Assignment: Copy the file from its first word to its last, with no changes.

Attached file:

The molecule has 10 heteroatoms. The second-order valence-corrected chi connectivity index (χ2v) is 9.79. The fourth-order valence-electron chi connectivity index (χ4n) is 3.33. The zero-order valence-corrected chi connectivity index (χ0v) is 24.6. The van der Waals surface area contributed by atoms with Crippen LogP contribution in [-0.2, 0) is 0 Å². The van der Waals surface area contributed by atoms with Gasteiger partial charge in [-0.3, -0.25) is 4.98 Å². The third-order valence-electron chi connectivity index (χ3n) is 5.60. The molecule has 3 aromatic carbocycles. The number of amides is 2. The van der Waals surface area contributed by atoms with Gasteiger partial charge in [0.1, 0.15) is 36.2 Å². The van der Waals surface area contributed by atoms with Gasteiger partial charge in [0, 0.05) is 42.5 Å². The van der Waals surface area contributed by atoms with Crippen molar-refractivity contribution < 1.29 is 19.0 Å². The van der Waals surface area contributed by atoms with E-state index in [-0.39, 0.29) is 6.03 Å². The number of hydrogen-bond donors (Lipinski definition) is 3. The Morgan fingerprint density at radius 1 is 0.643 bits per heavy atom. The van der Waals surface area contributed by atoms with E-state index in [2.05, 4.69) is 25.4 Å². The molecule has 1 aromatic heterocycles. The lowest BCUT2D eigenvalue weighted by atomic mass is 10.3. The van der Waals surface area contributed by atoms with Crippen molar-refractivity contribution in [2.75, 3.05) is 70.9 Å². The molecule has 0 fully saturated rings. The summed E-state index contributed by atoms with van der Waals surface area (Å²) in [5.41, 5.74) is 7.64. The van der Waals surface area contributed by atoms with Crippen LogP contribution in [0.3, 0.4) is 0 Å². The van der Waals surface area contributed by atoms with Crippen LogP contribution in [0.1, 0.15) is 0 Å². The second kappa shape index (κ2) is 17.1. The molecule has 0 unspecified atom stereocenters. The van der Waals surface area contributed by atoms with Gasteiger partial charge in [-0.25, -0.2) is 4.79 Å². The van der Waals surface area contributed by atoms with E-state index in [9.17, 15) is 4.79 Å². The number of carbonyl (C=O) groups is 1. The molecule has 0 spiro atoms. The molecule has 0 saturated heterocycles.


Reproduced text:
The molecule has 10 heteroatoms. The second-order valence-corrected chi connectivity index (χ2v) is 9.79. The fourth-order valence-electron chi connectivity index (χ4n) is 3.33. The zero-order valence-corrected chi connectivity index (χ0v) is 24.6. The van der Waals surface area contributed by atoms with Crippen LogP contribution in [-0.2, 0) is 0 Å². The van der Waals surface area contributed by atoms with Gasteiger partial charge in [-0.3, -0.25) is 4.98 Å². The third-order valence-electron chi connectivity index (χ3n) is 5.60. The molecule has 3 aromatic carbocycles. The number of amides is 2. The van der Waals surface area contributed by atoms with Gasteiger partial charge in [0.1, 0.15) is 36.2 Å². The van der Waals surface area contributed by atoms with Gasteiger partial charge in [0, 0.05) is 42.5 Å². The van der Waals surface area contributed by atoms with Crippen molar-refractivity contribution < 1.29 is 19.0 Å². The van der Waals surface area contributed by atoms with E-state index in [-0.39, 0.29) is 6.03 Å². The number of hydrogen-bond donors (Lipinski definition) is 3. The Morgan fingerprint density at radius 1 is 0.643 bits per heavy atom. The van der Waals surface area contributed by atoms with E-state index in [2.05, 4.69) is 25.4 Å². The molecule has 1 aromatic heterocycles. The lowest BCUT2D eigenvalue weighted by atomic mass is 10.3. The van der Waals surface area contributed by atoms with Crippen molar-refractivity contribution in [2.75, 3.05) is 70.9 Å². The molecule has 0 fully saturated rings. The summed E-state index contributed by atoms with van der Waals surface area (Å²) in [5.41, 5.74) is 7.64. The van der Waals surface area contributed by atoms with Crippen LogP contribution in [0.3, 0.4) is 0 Å². The van der Waals surface area contributed by atoms with Crippen LogP contribution in [0.1, 0.15) is 0 Å². The second kappa shape index (κ2) is 17.1. The molecule has 0 unspecified atom stereocenters. The van der Waals surface area contributed by atoms with Gasteiger partial charge in [-0.25, -0.2) is 4.79 Å². The van der Waals surface area contributed by atoms with E-state index in [9.17, 15) is 4.79 Å². The number of carbonyl (C=O) groups is 1. The molecule has 0 spiro atoms. The molecule has 0 saturated heterocycles.